Marco Levytsky, Western Bureau Chief.
Instead of the usual editorials I write, I am submitting this week’s piece as a personal reflection – a personal column if you wish.
On the morning of September 20, I received the sad news that my good friend and colleague, Vitaliy Shevchenko, the father of Ukraine’s Ambassador to Canada, Andriy Shevchenko, passed away. I had last met with Vitaliy less than a month earlier, during Dnipro Choir’s tour of Ukraine. He had just been diagnosed with cancer. It turned out to be much more serious than we originally thought.
Vitaliy had a stellar career in journalism, politics and government agencies. (Please see the Ukrainian-language obituary here). One of the founders of Rukh, he served three terms as a People’s Deputy in Ukraine’s Parliament (from 1994 to 2005). From 2005 to 2009, he headed Ukraine’s National Council for Television and Radio (the equivalent of the Canadian Radio-television and Telecommunications Commission).
He was a deputy to the Kyiv Oblast Council from 1990 to 1994 where he headed the opposition to the Communists. He also worked as the managing editor of Chas-Time, which was headed by the late Rukh leader Viacheslav Chornovil, from 1994 to 1996.
A member of the Ukrainian journalists’ union since 1982, he was dedicated to his profession and dedicated to uncovering the truth – even during the repressive era of the USSR. He was one of the first journalists to expose the horrors of the Soviet Union’s Afghanistan war by running a series on the young Ukrainian soldiers who were dying in that conflict, and, in 1991, unearthed and published secret documents exposing the coverup of the actual consequences of the 1986 Chornobyl nuclear disaster. That’s how our paths came to cross.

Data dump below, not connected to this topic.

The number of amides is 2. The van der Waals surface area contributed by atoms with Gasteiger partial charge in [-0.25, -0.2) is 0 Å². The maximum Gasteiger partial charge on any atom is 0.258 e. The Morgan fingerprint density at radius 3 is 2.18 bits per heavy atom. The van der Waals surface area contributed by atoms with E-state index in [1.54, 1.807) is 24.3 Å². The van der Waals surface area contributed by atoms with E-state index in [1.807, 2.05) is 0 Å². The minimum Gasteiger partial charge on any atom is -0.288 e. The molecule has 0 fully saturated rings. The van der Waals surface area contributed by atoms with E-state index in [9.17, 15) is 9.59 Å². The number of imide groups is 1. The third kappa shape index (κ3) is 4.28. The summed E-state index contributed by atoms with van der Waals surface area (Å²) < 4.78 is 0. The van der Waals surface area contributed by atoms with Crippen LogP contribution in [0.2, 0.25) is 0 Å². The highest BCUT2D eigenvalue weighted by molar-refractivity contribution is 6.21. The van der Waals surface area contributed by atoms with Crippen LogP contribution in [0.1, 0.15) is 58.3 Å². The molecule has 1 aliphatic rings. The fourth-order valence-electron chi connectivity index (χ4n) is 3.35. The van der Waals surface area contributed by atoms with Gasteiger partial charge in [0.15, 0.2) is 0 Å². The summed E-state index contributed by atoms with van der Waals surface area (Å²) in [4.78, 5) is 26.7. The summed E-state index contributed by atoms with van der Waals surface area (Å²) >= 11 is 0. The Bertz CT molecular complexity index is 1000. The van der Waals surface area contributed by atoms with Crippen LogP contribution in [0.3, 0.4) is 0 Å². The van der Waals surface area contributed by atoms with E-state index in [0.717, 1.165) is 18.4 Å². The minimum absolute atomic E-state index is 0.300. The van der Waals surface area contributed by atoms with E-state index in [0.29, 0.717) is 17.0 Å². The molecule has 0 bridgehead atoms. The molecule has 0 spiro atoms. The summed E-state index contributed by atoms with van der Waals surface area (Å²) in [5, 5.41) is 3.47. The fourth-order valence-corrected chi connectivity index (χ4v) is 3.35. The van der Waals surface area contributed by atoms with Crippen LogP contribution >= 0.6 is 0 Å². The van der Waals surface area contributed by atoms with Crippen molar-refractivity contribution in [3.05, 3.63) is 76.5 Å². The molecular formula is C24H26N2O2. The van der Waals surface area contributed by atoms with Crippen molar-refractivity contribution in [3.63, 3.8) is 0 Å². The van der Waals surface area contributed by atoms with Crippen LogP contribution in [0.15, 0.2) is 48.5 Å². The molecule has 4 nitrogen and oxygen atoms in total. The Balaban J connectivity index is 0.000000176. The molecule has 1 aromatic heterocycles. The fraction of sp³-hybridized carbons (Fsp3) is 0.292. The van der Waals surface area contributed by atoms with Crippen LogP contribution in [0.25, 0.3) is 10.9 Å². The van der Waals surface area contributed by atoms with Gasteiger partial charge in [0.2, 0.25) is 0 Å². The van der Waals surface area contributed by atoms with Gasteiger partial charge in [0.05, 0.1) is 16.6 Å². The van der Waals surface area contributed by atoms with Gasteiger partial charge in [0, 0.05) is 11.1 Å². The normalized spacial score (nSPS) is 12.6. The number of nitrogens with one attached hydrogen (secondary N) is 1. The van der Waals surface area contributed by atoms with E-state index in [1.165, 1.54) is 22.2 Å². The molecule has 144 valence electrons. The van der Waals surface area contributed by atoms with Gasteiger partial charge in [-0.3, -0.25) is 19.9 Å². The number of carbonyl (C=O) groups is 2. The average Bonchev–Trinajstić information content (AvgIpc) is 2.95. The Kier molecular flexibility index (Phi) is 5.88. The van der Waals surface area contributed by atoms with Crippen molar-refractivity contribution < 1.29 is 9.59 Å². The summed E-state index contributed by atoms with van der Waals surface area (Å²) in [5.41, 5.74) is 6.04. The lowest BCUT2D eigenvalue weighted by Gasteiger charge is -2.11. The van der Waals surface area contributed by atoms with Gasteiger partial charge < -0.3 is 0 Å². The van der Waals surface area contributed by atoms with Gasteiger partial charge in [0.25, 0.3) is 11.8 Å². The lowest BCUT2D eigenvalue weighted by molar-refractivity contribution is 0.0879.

In the spring of 1991, the Alberta Friends of Rukh donated some MacIntosh SE computers to the Kyiv Regional Branch of Rukh, which at that time was headed by People’s Deputy Serhiy Holovaty, to be used for their newspaper “Za Kyivs’kym Chasom” (On Kyiv Time). They then decided to send me to Kyiv for two weeks to show their journalists how to use them. At the same time, I discovered that the Ukrainian Professional and Business Association of Toronto had initiated a six-week internship program for Ukrainian entrepreneurs and professionals to train at Ukrainian Canadian businesses. I asked whether we could piggy-back on this and I could bring one of the journalists at the Kyiv paper to Edmonton, so he could train on our own computers. This would augment whatever I could do in Kyiv.
This turned out to be a good decision since while the SE’s were in place, the printers did not work, therefore we could not use them. However, another organization allowed us to use their computer and we put out the inaugural issue of “Za Kyivs’kym Chasom”, which brought those aforementioned secret documents about the Chornobyl coverup to light. Vitaliy impressed me not only by unearthing these documents, but by demonstrating a work ethic that went far above that of everyone else at that organization. I decided he was the best candidate for the internship.